2018, No. 4
Does Doctor Race Affect the Health of Black Men?
The life expectancy of black men is 4.5 years lower than that of non-Hispanic white men. Approximately 60 percent of this gap can be attributed to the higher rate of chronic disease among black men. As chronic diseases can often be prevented or effectively managed with lifestyle changes and medication, there are large potential health gains from ensuring that black men receive preventive health services. Yet black men are less likely to visit a doctor and to receive services like a flu shot, a gap that cannot be fully explained by education or insurance access.
A lack of diversity in the physician workforce may contribute to racial health disparities. Blacks comprise 13 percent of the U.S. population, but make up only 4 percent of physicians and less than 7 percent of recent medical school graduates. Black men have higher levels of mistrust of the medical establishment, likely due to the prominent history of abuse and neglect of disadvantaged populations by health authorities, such as in the syphilis experiment in Tuskegee, Alabama. Having a same race doctor may increase a patient's trust in their doctor's medical advice, but existing evidence is mixed as to whether patient-doctor racial concordance improves health outcomes.
In their recent study Does Diversity Matter for Health? Experimental Evidence from Oakland (NBER Working Paper No. 24787), researchers
Owen Garrick, and
Grant Graziani provide new evidence on the effect of doctor race on the health of black men.
To explore this issue, the researchers conduct a randomized controlled trial in Oakland, California. Over 1,300 black men were recruited to fill out a health questionnaire and given a coupon for a free health screening at a clinic set up for the experiment. Participants who came in for the screening were randomly assigned to a black or non-black (white or Asian) doctor. Participants were shown a photo of their doctor and asked to indicate whether they would like to receive any of a number of health screening services. Participants then had an opportunity to talk with their doctor in person and could revise their decisions regarding the health screenings.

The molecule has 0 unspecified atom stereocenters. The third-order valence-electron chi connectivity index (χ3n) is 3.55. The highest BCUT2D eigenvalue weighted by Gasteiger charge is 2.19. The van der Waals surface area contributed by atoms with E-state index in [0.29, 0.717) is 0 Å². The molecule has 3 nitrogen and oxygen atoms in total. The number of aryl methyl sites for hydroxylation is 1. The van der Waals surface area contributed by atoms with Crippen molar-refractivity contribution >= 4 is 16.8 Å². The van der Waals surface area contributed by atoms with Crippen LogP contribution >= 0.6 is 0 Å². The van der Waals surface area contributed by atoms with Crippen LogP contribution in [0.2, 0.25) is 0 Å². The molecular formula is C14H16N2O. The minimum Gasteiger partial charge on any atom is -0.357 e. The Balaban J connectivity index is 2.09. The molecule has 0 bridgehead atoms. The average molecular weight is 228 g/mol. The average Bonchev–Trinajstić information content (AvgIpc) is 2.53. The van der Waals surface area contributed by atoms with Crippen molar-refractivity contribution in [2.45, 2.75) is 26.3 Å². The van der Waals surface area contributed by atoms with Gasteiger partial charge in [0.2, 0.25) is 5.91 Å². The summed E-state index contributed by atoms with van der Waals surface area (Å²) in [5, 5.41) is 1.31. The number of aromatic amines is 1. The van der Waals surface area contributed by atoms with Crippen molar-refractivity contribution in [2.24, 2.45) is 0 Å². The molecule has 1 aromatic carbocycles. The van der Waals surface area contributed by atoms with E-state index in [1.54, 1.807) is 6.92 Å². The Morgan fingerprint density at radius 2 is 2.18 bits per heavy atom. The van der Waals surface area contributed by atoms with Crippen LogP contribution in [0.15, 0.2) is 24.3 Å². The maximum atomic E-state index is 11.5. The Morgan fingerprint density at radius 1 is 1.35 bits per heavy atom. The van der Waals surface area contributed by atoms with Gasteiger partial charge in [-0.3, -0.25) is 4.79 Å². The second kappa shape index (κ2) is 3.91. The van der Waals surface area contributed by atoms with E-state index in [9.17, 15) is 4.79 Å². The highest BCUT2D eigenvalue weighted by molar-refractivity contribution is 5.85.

The researchers find no significant difference by doctor race in the initial take-up of screening services before patients have spoken to their doctors. However, after patients and doctors had a conversation, black male patients assigned to a black doctor had a much higher take-up of screening services than those assigned to a non-black doctor. For diabetes and cholesterol screenings, for example, being assigned a black doctor raised the probability of receiving the test by about 20 to 25 percentage points, which was an increase of 50 percent or more relative to the baseline rate of screening. Screenings for blood pressure and BMI were higher as well.
Better communication between same-race patients and doctors appears to be a key driver of these results. Patients were more likely to bring up other health problems when assigned to a black doctor and black doctors were more likely to write notes about their patients. Furthermore, while talking to their doctor increased take-up of non-invasive screenings — those not requiring a blood test or injection — for patients assigned to non-black doctors as well as black doctors (although the effect was bigger for those assigned a black doctor), take-up of invasive screenings only increased for the group assigned a black doctor. Invasive tests carry more risks and likely require more trust in the person providing the service.
The researchers simulate the potential health gains of the greater take-up of services that results from having a same-race doctor. Combining their findings with those from other studies about the health value of treatment, they estimate that having more black doctors could reduce the black-white gap in cardiovascular mortality by 19 percent and the overall black-white male gap in life expectancy by 8 percent. They conclude, "[g]iven the current supply of black doctors, a more diverse physician workforce might be necessary to realize these gains."
The authors acknowledge funding from the Abdul Latif Jameel Poverty Action Lab — Health Care Delivery Initiative, with supplemental support from NBER P30AG012810.